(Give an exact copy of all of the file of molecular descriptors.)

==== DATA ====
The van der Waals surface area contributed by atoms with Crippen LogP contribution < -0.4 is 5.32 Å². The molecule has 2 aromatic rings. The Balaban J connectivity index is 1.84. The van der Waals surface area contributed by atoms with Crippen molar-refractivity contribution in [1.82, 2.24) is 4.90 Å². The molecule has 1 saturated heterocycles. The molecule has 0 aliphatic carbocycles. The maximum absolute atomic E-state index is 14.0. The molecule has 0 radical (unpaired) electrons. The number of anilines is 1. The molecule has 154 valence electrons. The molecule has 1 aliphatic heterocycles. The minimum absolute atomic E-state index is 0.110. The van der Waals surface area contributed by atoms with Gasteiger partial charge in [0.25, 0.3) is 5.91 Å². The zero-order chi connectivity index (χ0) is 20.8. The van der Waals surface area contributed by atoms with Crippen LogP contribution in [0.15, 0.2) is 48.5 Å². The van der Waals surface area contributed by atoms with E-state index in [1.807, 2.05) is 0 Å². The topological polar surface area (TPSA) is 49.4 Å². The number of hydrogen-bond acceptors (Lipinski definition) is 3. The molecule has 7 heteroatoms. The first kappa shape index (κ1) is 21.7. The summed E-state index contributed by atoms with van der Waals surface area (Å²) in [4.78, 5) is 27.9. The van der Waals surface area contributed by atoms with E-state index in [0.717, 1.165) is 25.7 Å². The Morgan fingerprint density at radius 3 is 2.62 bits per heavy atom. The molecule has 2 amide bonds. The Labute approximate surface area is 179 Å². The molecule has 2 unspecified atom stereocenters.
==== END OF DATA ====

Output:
The van der Waals surface area contributed by atoms with Crippen LogP contribution < -0.4 is 5.32 Å². The molecule has 2 aromatic rings. The Balaban J connectivity index is 1.84. The van der Waals surface area contributed by atoms with Crippen molar-refractivity contribution in [1.82, 2.24) is 4.90 Å². The molecule has 1 saturated heterocycles. The molecule has 0 aliphatic carbocycles. The maximum absolute atomic E-state index is 14.0. The molecule has 0 radical (unpaired) electrons. The number of anilines is 1. The molecule has 154 valence electrons. The molecule has 1 aliphatic heterocycles. The minimum absolute atomic E-state index is 0.110. The van der Waals surface area contributed by atoms with Gasteiger partial charge in [0.25, 0.3) is 5.91 Å². The zero-order chi connectivity index (χ0) is 20.8. The van der Waals surface area contributed by atoms with Crippen LogP contribution in [0.15, 0.2) is 48.5 Å². The van der Waals surface area contributed by atoms with E-state index in [1.807, 2.05) is 0 Å². The topological polar surface area (TPSA) is 49.4 Å². The number of hydrogen-bond acceptors (Lipinski definition) is 3. The molecule has 7 heteroatoms. The first kappa shape index (κ1) is 21.7. The summed E-state index contributed by atoms with van der Waals surface area (Å²) in [4.78, 5) is 27.9. The van der Waals surface area contributed by atoms with E-state index in [0.717, 1.165) is 25.7 Å². The Morgan fingerprint density at radius 3 is 2.62 bits per heavy atom. The molecule has 2 amide bonds. The Labute approximate surface area is 179 Å². The molecule has 2 unspecified atom stereocenters.